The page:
When it comes to classic sports cars, any link to Le Mans is generally as good as gold.
For this amazing machine, that gold is shiny and pure. This Daytona Competizione is a factory-prepped race car delivered to Chinetti Motors at Le Mans a week before the 1971 race. The car came in 5th overall and later second in its class in the 1972 Daytona race — proving its worth on nearly every major global circuit.
The racing upgrades make the car worth nearly 10X what a Daytona coupe is worth, however, with the estimate topping $5.5-million in pre-sale materials. The car did not meet these benchmarks and may pop up again at a future sale.
One extra highlight? In a rarity for a racer — this Daytona Competizione came from the factory with an AC unit!
1969 Ferrari 365 GTB4 Daytona Competizione
1969 Ferrari 365 GTB/4 Daytona Competizione
Coachwork by Scaglietti
Estimate: $5,500,000 – $7,000,000
*Please note that this vehicle is sold on a Bill of Sale.
24 Hours of Le Mans, June 1971, Luigi Chinetti Jr. and Bob Grossman, No. 58 (5th Overall and Winner of the Index of Thermal Efciency)
6 Hours of Daytona, February 1972, Bob Grossman and Charles Reynolds, No. 18 (15th Overall and 2nd in Class)
12 Hours of Sebring, March 1972, Harry Ingle and Charles Reynolds, No. 18 (19th Overall and 5th in Class)
6 Hours of Watkins Glen, July 1972, Tony DeLorenzo and Charles Reynolds, No. 18 (11th Overall and 3rd in Class)
Were it not for the 365 GTB/4 presented here, chassis 12467, the Daytona Competizione – one of the most successful and long-lived Ferrari GT race cars ever built – may have never come to fruition.
Ferrari’s internal foglio allestimenti or assembly sheets show that 12467 was the third 365 GTB/4 completed and record its original destination as “Chinetti, Sebring.” Based on these factory records, it is believed that this Daytona was equipped as a European-specification road car – finished in Rosso Chiaro, upholstered in black leather, and outfitted with air-conditioning and a Voxson radio.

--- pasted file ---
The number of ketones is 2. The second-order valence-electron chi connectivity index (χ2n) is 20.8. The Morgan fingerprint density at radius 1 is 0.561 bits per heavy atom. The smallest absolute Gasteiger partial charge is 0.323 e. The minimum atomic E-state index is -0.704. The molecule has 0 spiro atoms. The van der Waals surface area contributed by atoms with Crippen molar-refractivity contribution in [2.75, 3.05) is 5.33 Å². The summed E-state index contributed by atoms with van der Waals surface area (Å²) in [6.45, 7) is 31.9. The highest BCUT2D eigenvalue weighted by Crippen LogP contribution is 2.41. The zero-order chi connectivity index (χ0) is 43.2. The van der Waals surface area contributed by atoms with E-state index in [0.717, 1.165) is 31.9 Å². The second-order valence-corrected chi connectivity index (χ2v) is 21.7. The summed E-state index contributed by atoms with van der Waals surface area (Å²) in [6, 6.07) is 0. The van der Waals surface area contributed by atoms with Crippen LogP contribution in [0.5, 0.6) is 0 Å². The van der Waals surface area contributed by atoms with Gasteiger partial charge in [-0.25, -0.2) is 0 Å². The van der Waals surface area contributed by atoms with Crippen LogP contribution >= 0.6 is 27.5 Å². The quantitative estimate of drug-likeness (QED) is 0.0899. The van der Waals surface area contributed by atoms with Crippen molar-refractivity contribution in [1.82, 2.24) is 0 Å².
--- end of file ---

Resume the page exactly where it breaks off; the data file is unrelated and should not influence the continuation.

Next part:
Despite being one of the first Daytonas built, little is known of its history between 1969 and 1971. Evidence suggests that the car remained the property of Ferrari for this entire period, as it was not road registered or even issued a Manufacturer’s Certificate of Origin until November 1971.
The factory’s assembly sheets also suggest that 12467 may have been destined for a special purpose as they are dated April 28, 1969, yet state that the engine was not installed until September 2, 1969 – well after that year’s 24 Hours of Le Mans, in which Luigi Chinetti’s NART team campaigned a specially prepared Daytona Competizione, chassis 12547.
The story of 12467 truly begins in April 1971, when the Daytona was serviced at the Ferrari Factory Assistenza Clienti and then sent to Autofficina Sport Auto in Modena, where it was prepared for competition use. According to a 1971 invoice from Ferrari to Chinetti Motors, this process included the installation of a special electrical system, fire-suppression system, different carburetor jets, aerodynamic diffusers, and a leather-wrapped steering wheel.
On June 5, 1971, Luigi Chinetti Motors Inc. paid Ferrari SEFAC $11,630 for the 365 GTB/4 Competizione, which was delivered to Le Mans the following week. In his book Ferrari 365 GTB/4 Groupe 4 Daytona Competizione, Christian Huet describes the appearance of the new NART-entered Daytona:
“The completed vehicle displays all the modifications due to appear on the new Group 4 homologation car. While all the windows except the windscreen are made of Plexiglas, it has standard steel bodywork with aluminum bonnet and boot. The wings have been extended outwards to accommodate 8″ wheels at the front and 10″ wheels at the back. The headlights have grown in diameter and a transparent cowling has replaced the bumpers. Stiffer suspension springs, sturdier anti-roll bars and a 120-litre fuel tank have been fitted. The specially tuned engine has polished ports and its moving parts lightened and balanced. Straight-through exhaust pipes poke out under the doors.”
A Signifcant Piece of Ferrari Racing History
Prepared by Ferrari and Entered by NART in the 1971 24 Hours of Le Mans
Successfully Campaigned by Baker Motors at Sebring, Daytona,
and Watkins Glen
Eligible for Numerous Events, Including Le Mans Classic and Tour Auto
Tom Burkart is the founder and managing editor of Car-Revs-Daily.com, an innovative and rapidly-expanding automotive news magazine.
He holds a Journalism JBA degree from the University of Wisconsin – Madison. Tom currently resides in Charleston, South Carolina with his two amazing dogs, Drake and Tank.
Mr. Burkart is available for all questions and concerns by email Tom(at)car-revs-daily.com.